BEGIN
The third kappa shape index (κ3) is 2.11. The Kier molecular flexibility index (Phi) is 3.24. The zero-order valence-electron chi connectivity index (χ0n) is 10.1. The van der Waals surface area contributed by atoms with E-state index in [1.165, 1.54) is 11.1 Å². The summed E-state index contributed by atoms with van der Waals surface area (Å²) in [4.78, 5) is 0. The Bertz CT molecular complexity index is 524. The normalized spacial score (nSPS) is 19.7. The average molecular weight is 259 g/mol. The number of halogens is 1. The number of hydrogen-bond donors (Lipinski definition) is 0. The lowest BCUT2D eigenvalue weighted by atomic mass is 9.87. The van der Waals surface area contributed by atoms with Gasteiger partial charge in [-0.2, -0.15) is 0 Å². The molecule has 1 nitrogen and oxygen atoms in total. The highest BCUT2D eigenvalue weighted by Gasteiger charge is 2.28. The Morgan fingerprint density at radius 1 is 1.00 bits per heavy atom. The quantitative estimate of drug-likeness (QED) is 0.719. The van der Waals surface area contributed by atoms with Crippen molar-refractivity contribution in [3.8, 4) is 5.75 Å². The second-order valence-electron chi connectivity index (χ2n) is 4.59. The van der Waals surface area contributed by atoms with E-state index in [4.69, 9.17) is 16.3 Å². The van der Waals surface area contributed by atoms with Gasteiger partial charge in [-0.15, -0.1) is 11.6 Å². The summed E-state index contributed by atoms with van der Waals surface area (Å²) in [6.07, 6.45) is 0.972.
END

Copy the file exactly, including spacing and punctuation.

The third kappa shape index (κ3) is 2.11. The Kier molecular flexibility index (Phi) is 3.24. The zero-order valence-electron chi connectivity index (χ0n) is 10.1. The van der Waals surface area contributed by atoms with E-state index in [1.165, 1.54) is 11.1 Å². The summed E-state index contributed by atoms with van der Waals surface area (Å²) in [4.78, 5) is 0. The Bertz CT molecular complexity index is 524. The normalized spacial score (nSPS) is 19.7. The average molecular weight is 259 g/mol. The number of halogens is 1. The number of hydrogen-bond donors (Lipinski definition) is 0. The lowest BCUT2D eigenvalue weighted by atomic mass is 9.87. The van der Waals surface area contributed by atoms with Gasteiger partial charge in [-0.2, -0.15) is 0 Å². The molecule has 1 nitrogen and oxygen atoms in total. The highest BCUT2D eigenvalue weighted by Gasteiger charge is 2.28. The Morgan fingerprint density at radius 1 is 1.00 bits per heavy atom. The quantitative estimate of drug-likeness (QED) is 0.719. The van der Waals surface area contributed by atoms with Crippen molar-refractivity contribution in [3.8, 4) is 5.75 Å². The second-order valence-electron chi connectivity index (χ2n) is 4.59. The van der Waals surface area contributed by atoms with E-state index in [4.69, 9.17) is 16.3 Å². The van der Waals surface area contributed by atoms with Gasteiger partial charge in [-0.15, -0.1) is 11.6 Å². The summed E-state index contributed by atoms with van der Waals surface area (Å²) in [6.07, 6.45) is 0.972.